Parks Climate Challenge

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2013 Grantees
The National Park Foundation is pleased to work with three selected grantees during the 2013-2014 school year. These parks will spend the summer and fall training and educating teachers on everything from the relationship between Native culture and the environment in Wisconsin to snow surveys and the trends over time at Crater Lake to how climate change is, and will continue to, impact the desert southwest in Nevada.

Apostle Islands National Lakeshore
A four day training engaged teachers in guided discussions about the relationship between Native culture and the environment, understanding climate change effects globally and recent Wisconsin climate trends, and how to integrate place-based evidence of climate change with scientific climate change research. The teachers got to travel to Tribal wild rice beds and learn how seasonal Ojibwe life ways such as maple sugaring and ice fishing are threatened by climate change. Participating PCC teachers will bring their students back to either visit the islands or the North Great Lakes Visitor Center (an interagency facility) to further their understanding of the climate change and its effects on national parks and native cultures.

partnerForestService partnerIndianFishWildlife partnerNorthernGreatLakes partnerUWExtension

Crater Lake National Park
The park worked with their Science and Learning Center to offer an engaging mix of park exploration, climate change content, relevancy, networking, resources, confidence and skills building, inspiration, and evaluation for 5th-10th grade teachers. The park focused on the relationship between climate change and the American Pika, the lake and downstream communities, Clark's Nutcracker (bird) and the Whitebark Pine, and fire. Teachers will visit the park with their students once in the fall and then return in the winter/spring to re-discover the flora and fauna around Crater Lake.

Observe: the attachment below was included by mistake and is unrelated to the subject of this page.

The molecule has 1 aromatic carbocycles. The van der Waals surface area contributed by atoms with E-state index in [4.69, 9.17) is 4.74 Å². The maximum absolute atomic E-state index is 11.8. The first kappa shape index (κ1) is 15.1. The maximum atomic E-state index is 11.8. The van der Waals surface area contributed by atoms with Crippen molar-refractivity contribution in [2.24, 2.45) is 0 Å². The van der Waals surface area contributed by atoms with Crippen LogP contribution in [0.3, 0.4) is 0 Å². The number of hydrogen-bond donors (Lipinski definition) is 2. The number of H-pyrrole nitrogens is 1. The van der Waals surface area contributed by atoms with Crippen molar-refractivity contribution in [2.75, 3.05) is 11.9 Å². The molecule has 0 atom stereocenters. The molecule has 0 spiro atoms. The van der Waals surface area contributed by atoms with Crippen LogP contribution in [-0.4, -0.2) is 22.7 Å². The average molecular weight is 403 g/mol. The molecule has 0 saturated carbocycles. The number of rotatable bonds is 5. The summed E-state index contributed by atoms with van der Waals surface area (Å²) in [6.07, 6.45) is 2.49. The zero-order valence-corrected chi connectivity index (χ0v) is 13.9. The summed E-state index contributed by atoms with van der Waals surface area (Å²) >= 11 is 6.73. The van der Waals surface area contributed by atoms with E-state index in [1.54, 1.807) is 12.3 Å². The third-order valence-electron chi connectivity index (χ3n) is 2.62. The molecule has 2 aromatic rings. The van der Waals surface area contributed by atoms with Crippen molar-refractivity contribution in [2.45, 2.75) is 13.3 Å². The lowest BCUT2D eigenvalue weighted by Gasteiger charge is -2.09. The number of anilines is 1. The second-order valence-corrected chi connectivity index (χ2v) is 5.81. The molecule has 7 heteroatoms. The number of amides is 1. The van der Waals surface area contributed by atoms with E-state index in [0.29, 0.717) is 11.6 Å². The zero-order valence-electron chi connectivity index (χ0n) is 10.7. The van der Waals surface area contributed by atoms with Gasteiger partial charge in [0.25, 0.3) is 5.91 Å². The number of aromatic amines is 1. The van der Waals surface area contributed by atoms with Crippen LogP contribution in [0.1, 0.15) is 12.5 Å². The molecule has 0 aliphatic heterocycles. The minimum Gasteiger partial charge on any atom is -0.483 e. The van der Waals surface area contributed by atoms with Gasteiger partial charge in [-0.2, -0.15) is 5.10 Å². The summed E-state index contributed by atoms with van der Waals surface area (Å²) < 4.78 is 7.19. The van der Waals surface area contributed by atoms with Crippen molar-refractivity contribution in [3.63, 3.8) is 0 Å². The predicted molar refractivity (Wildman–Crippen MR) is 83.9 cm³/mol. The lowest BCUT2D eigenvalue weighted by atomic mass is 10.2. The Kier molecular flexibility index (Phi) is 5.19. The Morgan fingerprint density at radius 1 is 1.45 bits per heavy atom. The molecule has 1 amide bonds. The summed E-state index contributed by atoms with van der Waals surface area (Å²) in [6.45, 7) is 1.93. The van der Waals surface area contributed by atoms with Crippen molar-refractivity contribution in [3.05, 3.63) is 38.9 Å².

Lake Mead National Recreation Area
In collaboration with the Great Basin Institute and Lake Mead NRA, teachers left the training with grade-level appropriate climate change lesson plans and an awareness of how climate change is, and will continue to, impact the desert southwest. Topics such as climate, habitat, and fire, along with an overview of the carbon and water cycles, were used to introduce the topic of climate change and provide a basis for discussion on service projects and how to implement them with their students.


Past Grantees
Previous Parks Climate Challenge grantees continue to do great work educating teachers and students about climate change using national parks as classrooms. Explore their websites to find out more!

The National Park Foundation is the national charitable partner of the National Park Service.
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